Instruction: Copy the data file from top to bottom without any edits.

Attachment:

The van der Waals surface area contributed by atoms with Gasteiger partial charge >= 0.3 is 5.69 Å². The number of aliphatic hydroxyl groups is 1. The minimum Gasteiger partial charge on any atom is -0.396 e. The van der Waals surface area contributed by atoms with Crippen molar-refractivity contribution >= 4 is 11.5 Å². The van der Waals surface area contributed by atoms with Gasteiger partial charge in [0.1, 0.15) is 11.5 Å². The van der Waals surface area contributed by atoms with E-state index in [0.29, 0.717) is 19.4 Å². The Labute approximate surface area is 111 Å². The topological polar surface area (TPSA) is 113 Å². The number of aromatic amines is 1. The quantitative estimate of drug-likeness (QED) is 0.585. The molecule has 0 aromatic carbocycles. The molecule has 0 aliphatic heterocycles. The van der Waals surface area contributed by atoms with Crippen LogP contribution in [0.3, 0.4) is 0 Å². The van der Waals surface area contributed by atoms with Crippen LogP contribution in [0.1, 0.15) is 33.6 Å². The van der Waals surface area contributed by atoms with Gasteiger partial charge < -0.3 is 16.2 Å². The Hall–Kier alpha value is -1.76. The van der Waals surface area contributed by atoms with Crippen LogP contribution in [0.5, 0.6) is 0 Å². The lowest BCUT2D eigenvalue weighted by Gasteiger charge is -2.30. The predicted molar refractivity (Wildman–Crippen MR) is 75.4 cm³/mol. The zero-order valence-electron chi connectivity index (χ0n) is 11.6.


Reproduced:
The van der Waals surface area contributed by atoms with Gasteiger partial charge >= 0.3 is 5.69 Å². The number of aliphatic hydroxyl groups is 1. The minimum Gasteiger partial charge on any atom is -0.396 e. The van der Waals surface area contributed by atoms with Crippen molar-refractivity contribution >= 4 is 11.5 Å². The van der Waals surface area contributed by atoms with Gasteiger partial charge in [0.1, 0.15) is 11.5 Å². The van der Waals surface area contributed by atoms with E-state index in [0.29, 0.717) is 19.4 Å². The Labute approximate surface area is 111 Å². The topological polar surface area (TPSA) is 113 Å². The number of aromatic amines is 1. The quantitative estimate of drug-likeness (QED) is 0.585. The molecule has 0 aromatic carbocycles. The molecule has 0 aliphatic heterocycles. The van der Waals surface area contributed by atoms with Crippen LogP contribution in [0.3, 0.4) is 0 Å². The van der Waals surface area contributed by atoms with Crippen LogP contribution in [0.1, 0.15) is 33.6 Å². The van der Waals surface area contributed by atoms with Gasteiger partial charge < -0.3 is 16.2 Å². The Hall–Kier alpha value is -1.76. The van der Waals surface area contributed by atoms with Crippen LogP contribution in [0.5, 0.6) is 0 Å². The lowest BCUT2D eigenvalue weighted by Gasteiger charge is -2.30. The predicted molar refractivity (Wildman–Crippen MR) is 75.4 cm³/mol. The zero-order valence-electron chi connectivity index (χ0n) is 11.6.